Increased Resection at DSBs in G2-Phase Is a Unique Phenotype Associated with DNA-PKcs Defects That Is Not Shared by Other Factors of c-NHEJ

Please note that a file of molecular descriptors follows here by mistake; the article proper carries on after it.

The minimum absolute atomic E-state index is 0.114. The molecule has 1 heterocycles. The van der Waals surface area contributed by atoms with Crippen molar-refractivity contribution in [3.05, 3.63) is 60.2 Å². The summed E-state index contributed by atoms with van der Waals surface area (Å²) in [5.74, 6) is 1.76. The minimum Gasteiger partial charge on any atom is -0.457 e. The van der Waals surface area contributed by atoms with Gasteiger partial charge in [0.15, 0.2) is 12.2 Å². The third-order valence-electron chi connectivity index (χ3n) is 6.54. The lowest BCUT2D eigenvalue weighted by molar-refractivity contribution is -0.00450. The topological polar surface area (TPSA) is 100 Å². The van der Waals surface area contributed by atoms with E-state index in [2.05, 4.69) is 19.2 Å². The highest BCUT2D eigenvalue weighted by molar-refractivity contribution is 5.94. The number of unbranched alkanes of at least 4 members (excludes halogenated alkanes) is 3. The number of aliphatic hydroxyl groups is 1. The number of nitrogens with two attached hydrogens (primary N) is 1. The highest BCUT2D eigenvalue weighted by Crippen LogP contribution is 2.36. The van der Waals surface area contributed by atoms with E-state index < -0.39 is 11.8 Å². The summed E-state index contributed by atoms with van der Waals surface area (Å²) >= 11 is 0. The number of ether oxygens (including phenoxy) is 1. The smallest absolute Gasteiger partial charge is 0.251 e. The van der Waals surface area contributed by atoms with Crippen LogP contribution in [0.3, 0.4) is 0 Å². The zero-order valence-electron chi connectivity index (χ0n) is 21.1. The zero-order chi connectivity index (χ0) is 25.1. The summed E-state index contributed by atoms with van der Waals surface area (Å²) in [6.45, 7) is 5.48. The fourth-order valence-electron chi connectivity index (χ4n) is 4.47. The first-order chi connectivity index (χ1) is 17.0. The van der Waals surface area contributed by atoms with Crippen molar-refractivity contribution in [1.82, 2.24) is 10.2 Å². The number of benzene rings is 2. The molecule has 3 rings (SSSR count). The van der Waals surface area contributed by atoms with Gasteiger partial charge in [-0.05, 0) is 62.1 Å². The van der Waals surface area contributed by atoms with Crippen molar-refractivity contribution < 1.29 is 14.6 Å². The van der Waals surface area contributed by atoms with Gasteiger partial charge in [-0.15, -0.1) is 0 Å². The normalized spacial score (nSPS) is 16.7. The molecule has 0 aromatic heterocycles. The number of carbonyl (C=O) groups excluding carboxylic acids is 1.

The load of DNA double-strand breaks (DSBs) induced in the genome of higher eukaryotes by different doses of ionizing radiation (IR) is a key determinant of DSB repair pathway choice, with homologous recombination (HR) and ATR substantially gaining ground at doses below 0.5 Gy. Increased resection and HR engagement with decreasing DSB-load generate a conundrum in a classical non-homologous end-joining (c-NHEJ)-dominated cell and suggest a mechanism adaptively facilitating resection. We report that ablation of DNA-PKcs causes hyper-resection, implicating DNA-PK in the underpinning mechanism. However, hyper-resection in DNA-PKcs-deficient cells can also be an indirect consequence of their c-NHEJ defect. Here, we report that all tested DNA-PKcs mutants show hyper-resection, while mutants with defects in all other factors of c-NHEJ fail to do so. This result rules out the model of c-NHEJ versus HR competition and the passive shift from c-NHEJ to HR as the causes of the increased resection and suggests the integration of DNA-PKcs into resection regulation. We develop a model, compatible with the results of others, which integrates DNA-PKcs into resection regulation and HR for a subset of DSBs. For these DSBs, we propose that the kinase remains at the break site, rather than the commonly assumed autophosphorylation-mediated removal from DNA ends.